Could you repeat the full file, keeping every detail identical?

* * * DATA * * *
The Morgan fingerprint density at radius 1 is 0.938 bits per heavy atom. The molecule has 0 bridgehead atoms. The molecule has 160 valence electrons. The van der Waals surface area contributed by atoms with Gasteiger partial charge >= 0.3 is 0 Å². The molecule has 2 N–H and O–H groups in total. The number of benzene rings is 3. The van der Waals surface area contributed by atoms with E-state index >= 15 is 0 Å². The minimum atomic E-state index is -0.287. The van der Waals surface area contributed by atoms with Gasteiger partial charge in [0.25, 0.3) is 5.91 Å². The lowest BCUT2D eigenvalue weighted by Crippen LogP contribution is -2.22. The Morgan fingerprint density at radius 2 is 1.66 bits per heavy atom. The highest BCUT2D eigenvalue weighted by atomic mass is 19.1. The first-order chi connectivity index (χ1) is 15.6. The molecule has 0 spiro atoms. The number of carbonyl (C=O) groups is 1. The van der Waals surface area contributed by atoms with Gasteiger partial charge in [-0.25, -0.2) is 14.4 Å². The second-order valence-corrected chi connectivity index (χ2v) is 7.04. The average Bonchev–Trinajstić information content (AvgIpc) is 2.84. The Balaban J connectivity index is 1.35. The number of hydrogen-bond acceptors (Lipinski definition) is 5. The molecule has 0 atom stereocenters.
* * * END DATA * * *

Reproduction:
The Morgan fingerprint density at radius 1 is 0.938 bits per heavy atom. The molecule has 0 bridgehead atoms. The molecule has 160 valence electrons. The van der Waals surface area contributed by atoms with Gasteiger partial charge >= 0.3 is 0 Å². The molecule has 2 N–H and O–H groups in total. The number of benzene rings is 3. The van der Waals surface area contributed by atoms with E-state index >= 15 is 0 Å². The minimum atomic E-state index is -0.287. The van der Waals surface area contributed by atoms with Gasteiger partial charge in [0.25, 0.3) is 5.91 Å². The lowest BCUT2D eigenvalue weighted by Crippen LogP contribution is -2.22. The Morgan fingerprint density at radius 2 is 1.66 bits per heavy atom. The highest BCUT2D eigenvalue weighted by atomic mass is 19.1. The first-order chi connectivity index (χ1) is 15.6. The molecule has 0 spiro atoms. The number of carbonyl (C=O) groups is 1. The van der Waals surface area contributed by atoms with Gasteiger partial charge in [-0.25, -0.2) is 14.4 Å². The second-order valence-corrected chi connectivity index (χ2v) is 7.04. The average Bonchev–Trinajstić information content (AvgIpc) is 2.84. The Balaban J connectivity index is 1.35. The number of hydrogen-bond acceptors (Lipinski definition) is 5. The molecule has 0 atom stereocenters.